Regional corridors propelled by China’s Belt and Road Initiative are set to connect Eurasian economic centers through some of the last frontiers of Central, South and Southeast Asia. These frontiers are typically the domain of multilateral development banks and international environmental NGOs. This talk argues that design-level considerations, from site-specific wildlife mitigation strategies to decisions on slope engineering technologies, should drive or at least have a major upfront role in sustainable infrastructure planning. Long isolated by ethnic conflict and their distance from the state, Myanmar’s biodiverse border areas harbor some of the largest intact forest habitats left in the Greater Mekong Subregion (GMS). Since 2015, a team from HKU’s Division of Landscape Architecture has promoted sustainable development of the cross-border Dawei-Kanchanaburi Road Link, which forms the western end of the GMS’s Southern Economic Corridor. Through a series of design-advocacy efforts, including a species-specific road design manual, 3D-printed stakeholder engagement models, and wildlife mitigation informed by predictive wildlife movement modelling, I will showcase potential opportunities for landscape architecture to proactively engage infrastructure development and regional landscape planning. Critical to these efforts are the building of site-specific design scenarios and parametric modelling approaches that overcome the lack of development transparency and poor spatial data often prevalent in developing contexts. Carried out by landscape designers connected to policy experts, biologists and scientists through the World Wide Fund for Nature (WWF), this work offers an urgently needed model of design collaboration and critical practice. Such a practice, whether it’s applied-, advocacy-, activist-, or action-oriented in development, raises important contradictions that result in considerable upward institutional, academic, disciplinary, and practical challenges. This work has been disseminated to national and regional levels of the Myanmar government, the Thai road developer, Myanmar civil society, and multilateral and bilateral agencies across Southeast Asia.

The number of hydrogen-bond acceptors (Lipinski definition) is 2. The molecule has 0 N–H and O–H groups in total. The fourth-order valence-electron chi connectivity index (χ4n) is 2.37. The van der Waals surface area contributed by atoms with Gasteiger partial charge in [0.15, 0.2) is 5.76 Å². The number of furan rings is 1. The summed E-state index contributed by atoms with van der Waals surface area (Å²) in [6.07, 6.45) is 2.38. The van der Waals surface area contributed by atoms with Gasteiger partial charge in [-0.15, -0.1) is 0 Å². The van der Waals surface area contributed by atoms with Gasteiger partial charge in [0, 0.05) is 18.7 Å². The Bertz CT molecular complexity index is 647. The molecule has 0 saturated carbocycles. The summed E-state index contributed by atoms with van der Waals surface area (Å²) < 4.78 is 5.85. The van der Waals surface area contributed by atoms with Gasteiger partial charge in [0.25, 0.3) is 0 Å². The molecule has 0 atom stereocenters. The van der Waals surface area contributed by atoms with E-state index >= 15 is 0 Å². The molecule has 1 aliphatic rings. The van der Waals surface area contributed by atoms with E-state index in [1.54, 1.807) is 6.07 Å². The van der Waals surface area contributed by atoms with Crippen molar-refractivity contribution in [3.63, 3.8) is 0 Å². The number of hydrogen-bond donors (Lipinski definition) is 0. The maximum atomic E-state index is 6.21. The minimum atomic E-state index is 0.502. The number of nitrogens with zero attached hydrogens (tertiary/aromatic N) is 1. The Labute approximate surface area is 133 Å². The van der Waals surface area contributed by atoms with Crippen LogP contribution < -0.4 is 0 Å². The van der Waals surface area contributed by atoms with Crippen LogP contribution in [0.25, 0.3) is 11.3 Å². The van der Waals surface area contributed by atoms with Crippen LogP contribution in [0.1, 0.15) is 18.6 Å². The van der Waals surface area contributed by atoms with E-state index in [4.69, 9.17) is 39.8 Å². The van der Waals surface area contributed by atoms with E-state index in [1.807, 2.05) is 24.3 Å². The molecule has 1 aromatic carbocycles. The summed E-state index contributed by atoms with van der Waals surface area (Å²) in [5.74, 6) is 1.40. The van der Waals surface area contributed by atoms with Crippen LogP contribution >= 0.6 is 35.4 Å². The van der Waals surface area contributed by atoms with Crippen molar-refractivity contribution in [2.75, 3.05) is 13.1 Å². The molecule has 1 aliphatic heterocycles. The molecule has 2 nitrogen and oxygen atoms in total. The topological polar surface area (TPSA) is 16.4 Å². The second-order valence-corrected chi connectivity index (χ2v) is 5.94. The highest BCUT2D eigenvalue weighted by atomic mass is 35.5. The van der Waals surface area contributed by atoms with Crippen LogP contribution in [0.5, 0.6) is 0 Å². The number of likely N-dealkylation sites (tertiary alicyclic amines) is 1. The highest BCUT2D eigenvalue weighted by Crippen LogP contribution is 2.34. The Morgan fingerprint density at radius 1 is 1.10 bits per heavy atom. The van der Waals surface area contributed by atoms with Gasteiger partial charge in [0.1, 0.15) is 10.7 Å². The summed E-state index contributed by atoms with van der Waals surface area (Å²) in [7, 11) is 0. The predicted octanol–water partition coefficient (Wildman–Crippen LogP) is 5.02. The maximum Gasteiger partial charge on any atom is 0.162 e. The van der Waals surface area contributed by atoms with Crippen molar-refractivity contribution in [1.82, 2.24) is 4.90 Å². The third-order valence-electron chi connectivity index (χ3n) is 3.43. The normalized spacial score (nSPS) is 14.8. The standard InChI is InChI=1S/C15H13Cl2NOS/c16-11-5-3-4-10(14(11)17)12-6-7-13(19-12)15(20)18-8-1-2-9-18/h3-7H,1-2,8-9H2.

About the Speaker
Mr. Ashley Scott Kelly is an educator and expert in landscape planning and geographic information systems at the University of Hong Kong. His research and practice focus on scenario-building and filling knowledge gaps for sustainable development, where he applies landscape and architecture design methods with wide expertise on the manipulation of geospatial data for the study, advocacy, design and delivery of projects in ecologically complex and contested landscapes. Recent works include design guidelines for tropical road infrastructure, corridor modelling for wildlife crossing design, and a Development and Conservation Awareness Map for southern Myanmar. His professional projects range widely in scale, from new town planning to the winning entry for New York City’s 46,000-acre Gateway National Park. Ashley coordinated the Masters thesis in landscape architecture for three years and teaches design courses on regional landscape planning, infrastructure design and rural development in China, South and Southeast Asia, and Latin America.
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CENTRE OF URBAN STUDIES AND URBAN PLANNING
THE UNIVERSITY OF HONG KONG